1. Customer lifetime valueCustomer LTV is the average amount a customer will pay you overtime. You must create a model to understand your customer LTV because it’s not measurable. For example, if you’re selling a one-off software license at £5,000 with a yearly maintenance fee of £1,000 and the customer sticks around for say five years, your customer LTV will be £10,000.
    2. Close rate — This refers to the number of leads or deals you’re closing. For example, for every 100 leads the ads send your way, how many are you closing? If it’s 10, your close rate is 10%.
    3. Landing page conversion rate — This the percentage of the number of visitors you’re converting. These are the visitors that are clicking your ads and getting sent to your landing page. Most B2B landing pages usually convert about 2%, while the typical range is about 0.25% to 5%.

    Once you have these figures, you can then calculate your minimum and maximum CPC to help you plan your budget.

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    Getting started:

    So, how can you get started with paid media? As noted before, you have several options when it comes to utilising paid media. Here they are.

    1. Paid search and pay per click (PPC) ads

    These are the keyword or text ads that appear on search engine results pages, such as Google and Bing. Google’s ad network is the biggest since the company accounts for over 80% of the global search engine market.

    Paid Search Ad Example

    Your ads appear on all devices, including mobile, desktop, and tablet, and an auction system is used to serve the ads through bidding. The cost per click (CPC) is determined by the time of the day, the targeted geographical location, number of competitors, and audience segmentation.

    2. Paid social (and the channels to use)

    Paid social ads are those that appear on social media platforms, such as Facebook, Twitter,  and LinkedIn. Facebook ads network is the biggest, but LinkedIn is great for B2B advertising. Unlike paid search and PPC ads, paid social advertising provides refined targeting options and better customer information.

    New call-to-action

    With social media advertising, you can try different ad types, such as links, images, videos, and text. The ads can be served to different people in your targeted location, not just your followers only. You can create your target audiences based on their behaviours, interests, demographics, and more.

    3. Display Ads and retargeting

    You also have the option of using image-based ads to target your audiences. These are known as display ads, which can appear on relevant websites, blogs, Gmail, mobile apps, and YouTube. The ads are usually banners, but they can be in other formats comprising audio, video, images, and text.

    Display Ad Example
    Display Ad Example

    Google, Facebook, and Twitter are the three most popular options for display ads. Unlike text ads, display ads are not found in search engine results.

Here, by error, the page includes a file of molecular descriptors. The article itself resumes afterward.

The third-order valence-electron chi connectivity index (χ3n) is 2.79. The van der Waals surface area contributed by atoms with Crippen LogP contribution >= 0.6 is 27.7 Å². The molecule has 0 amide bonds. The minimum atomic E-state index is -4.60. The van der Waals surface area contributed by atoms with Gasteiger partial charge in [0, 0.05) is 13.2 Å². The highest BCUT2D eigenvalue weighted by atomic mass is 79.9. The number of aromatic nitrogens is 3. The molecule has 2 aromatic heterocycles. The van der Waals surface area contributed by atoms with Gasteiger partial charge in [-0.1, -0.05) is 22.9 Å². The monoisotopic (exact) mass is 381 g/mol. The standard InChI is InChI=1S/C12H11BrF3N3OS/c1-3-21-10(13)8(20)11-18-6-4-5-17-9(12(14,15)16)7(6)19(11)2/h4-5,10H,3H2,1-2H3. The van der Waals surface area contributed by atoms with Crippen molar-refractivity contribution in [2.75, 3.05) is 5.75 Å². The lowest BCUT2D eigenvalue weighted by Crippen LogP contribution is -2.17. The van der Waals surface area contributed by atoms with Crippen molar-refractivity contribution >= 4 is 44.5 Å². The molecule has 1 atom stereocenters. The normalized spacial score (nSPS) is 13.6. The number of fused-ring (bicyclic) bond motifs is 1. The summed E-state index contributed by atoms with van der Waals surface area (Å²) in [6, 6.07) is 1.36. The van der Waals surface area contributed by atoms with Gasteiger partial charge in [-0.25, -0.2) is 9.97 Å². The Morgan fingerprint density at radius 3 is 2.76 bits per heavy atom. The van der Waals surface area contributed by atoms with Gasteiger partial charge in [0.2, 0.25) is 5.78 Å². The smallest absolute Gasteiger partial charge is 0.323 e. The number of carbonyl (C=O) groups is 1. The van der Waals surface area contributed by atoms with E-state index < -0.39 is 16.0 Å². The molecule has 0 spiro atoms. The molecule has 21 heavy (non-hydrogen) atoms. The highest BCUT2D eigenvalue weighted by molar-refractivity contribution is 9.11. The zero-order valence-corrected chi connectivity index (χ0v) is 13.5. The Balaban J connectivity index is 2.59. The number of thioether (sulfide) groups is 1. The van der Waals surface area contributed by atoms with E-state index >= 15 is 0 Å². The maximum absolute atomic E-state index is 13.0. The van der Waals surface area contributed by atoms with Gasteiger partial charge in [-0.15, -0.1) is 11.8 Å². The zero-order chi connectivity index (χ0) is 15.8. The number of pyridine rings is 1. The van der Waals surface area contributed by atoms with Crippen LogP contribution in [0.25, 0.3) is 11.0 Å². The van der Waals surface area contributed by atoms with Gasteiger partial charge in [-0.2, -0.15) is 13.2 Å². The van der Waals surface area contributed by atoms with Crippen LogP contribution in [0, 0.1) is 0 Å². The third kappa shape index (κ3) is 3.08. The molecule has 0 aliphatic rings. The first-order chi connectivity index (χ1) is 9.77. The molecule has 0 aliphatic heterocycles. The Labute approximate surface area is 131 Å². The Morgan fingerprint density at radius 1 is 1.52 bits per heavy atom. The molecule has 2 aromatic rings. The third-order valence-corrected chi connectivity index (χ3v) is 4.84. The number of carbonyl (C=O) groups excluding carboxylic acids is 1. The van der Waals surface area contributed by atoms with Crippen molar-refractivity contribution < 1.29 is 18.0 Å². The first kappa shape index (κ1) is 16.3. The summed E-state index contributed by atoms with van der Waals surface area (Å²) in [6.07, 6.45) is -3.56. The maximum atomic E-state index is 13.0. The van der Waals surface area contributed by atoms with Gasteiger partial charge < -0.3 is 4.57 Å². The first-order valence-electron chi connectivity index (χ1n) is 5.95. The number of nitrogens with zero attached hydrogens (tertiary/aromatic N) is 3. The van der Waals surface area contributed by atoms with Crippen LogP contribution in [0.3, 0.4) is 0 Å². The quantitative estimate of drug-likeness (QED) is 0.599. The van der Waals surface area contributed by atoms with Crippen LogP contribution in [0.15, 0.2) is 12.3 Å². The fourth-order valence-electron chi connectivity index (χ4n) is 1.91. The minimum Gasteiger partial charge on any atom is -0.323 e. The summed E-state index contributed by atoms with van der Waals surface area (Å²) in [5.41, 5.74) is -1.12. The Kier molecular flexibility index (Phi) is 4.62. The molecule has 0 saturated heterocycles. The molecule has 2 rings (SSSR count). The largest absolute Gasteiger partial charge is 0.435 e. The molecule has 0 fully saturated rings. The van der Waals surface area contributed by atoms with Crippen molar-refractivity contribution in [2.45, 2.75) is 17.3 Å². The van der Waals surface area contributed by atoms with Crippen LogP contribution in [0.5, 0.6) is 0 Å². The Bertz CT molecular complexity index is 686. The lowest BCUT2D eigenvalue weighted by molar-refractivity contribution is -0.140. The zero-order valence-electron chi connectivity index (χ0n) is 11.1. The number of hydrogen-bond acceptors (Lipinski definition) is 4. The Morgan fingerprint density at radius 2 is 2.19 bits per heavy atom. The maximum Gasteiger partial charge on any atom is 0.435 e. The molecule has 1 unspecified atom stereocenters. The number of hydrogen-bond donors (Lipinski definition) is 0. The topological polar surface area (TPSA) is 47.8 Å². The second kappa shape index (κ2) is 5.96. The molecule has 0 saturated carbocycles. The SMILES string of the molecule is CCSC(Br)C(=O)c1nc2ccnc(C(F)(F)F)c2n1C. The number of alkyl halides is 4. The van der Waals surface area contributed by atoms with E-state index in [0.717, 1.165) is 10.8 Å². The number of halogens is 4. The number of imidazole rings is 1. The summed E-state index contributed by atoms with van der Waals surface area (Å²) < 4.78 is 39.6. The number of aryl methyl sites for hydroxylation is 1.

You can also retarget your ads to visitors who have viewed or clicked them. This is known as retargeting or remarketing, and it helps you target specific visitors who have already shown interest in your product or services. Using compelling call-to-actions (CTAs) can help you convert such visitors.

    Measuring results

    Understanding the performance of your ads is essential to determine their viability and sustainability. The good thing is that different paid media channels, such as Google, Facebook, LinkedIn, and Instagram, provide performance reports on your ad campaigns.

    You should consider several metrics when measuring your results, including web traffic, sales numbers, on-page time, direct visits, impressions, and branded search volume. You must compare all these metrics pre- and post-advertising to see the changes in your figures. An increment in the count or percentage of these metrics definitely means your ads are working.

    But then again, it depends on the amount you’re spending on closing each deal. It doesn’t make sense to have positive figures when you’re spending more on your ads.

    Optimise your strategy

    The truth is that paid media works effectively to deliver your desired results, but you must have a clear strategy. Creating and launching powerful ad campaigns takes time, planning, A/B testing, and great skill. You need:

    • A clear budget
    • The right keywords
    • Creative ad copy
    • The best advertising mediums/networks
    • Creatively designed landing pages

    Your bidding model and ad groups are also essential parts of your strategy. All these should be designed with your campaign goals in mind to ensure success. Launching the ads without a defined strategy is simply flushing money down the drain.

    Luckily, you can always get help from paid media professionals. Consulting a digital marketing agency like Gripped can help you implement the strategy you want to get the results you need. Get a free growth assessment, and we’d be happy to talk to you or your team.